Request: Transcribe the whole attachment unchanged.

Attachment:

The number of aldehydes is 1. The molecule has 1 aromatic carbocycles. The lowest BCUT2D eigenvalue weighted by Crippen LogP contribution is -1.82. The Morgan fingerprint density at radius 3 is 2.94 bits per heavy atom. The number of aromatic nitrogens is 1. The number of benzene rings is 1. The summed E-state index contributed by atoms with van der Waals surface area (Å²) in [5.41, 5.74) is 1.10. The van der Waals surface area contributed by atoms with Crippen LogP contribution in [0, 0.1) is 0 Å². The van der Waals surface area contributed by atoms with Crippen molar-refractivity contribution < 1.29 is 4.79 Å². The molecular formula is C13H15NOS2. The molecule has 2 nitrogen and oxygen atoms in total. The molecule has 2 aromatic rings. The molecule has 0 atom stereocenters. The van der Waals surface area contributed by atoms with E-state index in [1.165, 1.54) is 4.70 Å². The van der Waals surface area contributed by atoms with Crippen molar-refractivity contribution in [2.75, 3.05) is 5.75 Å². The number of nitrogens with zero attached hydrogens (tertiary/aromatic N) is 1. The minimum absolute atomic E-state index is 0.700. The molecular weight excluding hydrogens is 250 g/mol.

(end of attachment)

The number of aldehydes is 1. The molecule has 1 aromatic carbocycles. The lowest BCUT2D eigenvalue weighted by Crippen LogP contribution is -1.82. The Morgan fingerprint density at radius 3 is 2.94 bits per heavy atom. The number of aromatic nitrogens is 1. The number of benzene rings is 1. The summed E-state index contributed by atoms with van der Waals surface area (Å²) in [5.41, 5.74) is 1.10. The van der Waals surface area contributed by atoms with Crippen LogP contribution in [0, 0.1) is 0 Å². The van der Waals surface area contributed by atoms with Crippen molar-refractivity contribution < 1.29 is 4.79 Å². The molecular formula is C13H15NOS2. The molecule has 2 nitrogen and oxygen atoms in total. The molecule has 2 aromatic rings. The molecule has 0 atom stereocenters. The van der Waals surface area contributed by atoms with E-state index in [1.165, 1.54) is 4.70 Å². The van der Waals surface area contributed by atoms with Crippen molar-refractivity contribution in [2.75, 3.05) is 5.75 Å². The number of nitrogens with zero attached hydrogens (tertiary/aromatic N) is 1. The minimum absolute atomic E-state index is 0.700. The molecular weight excluding hydrogens is 250 g/mol.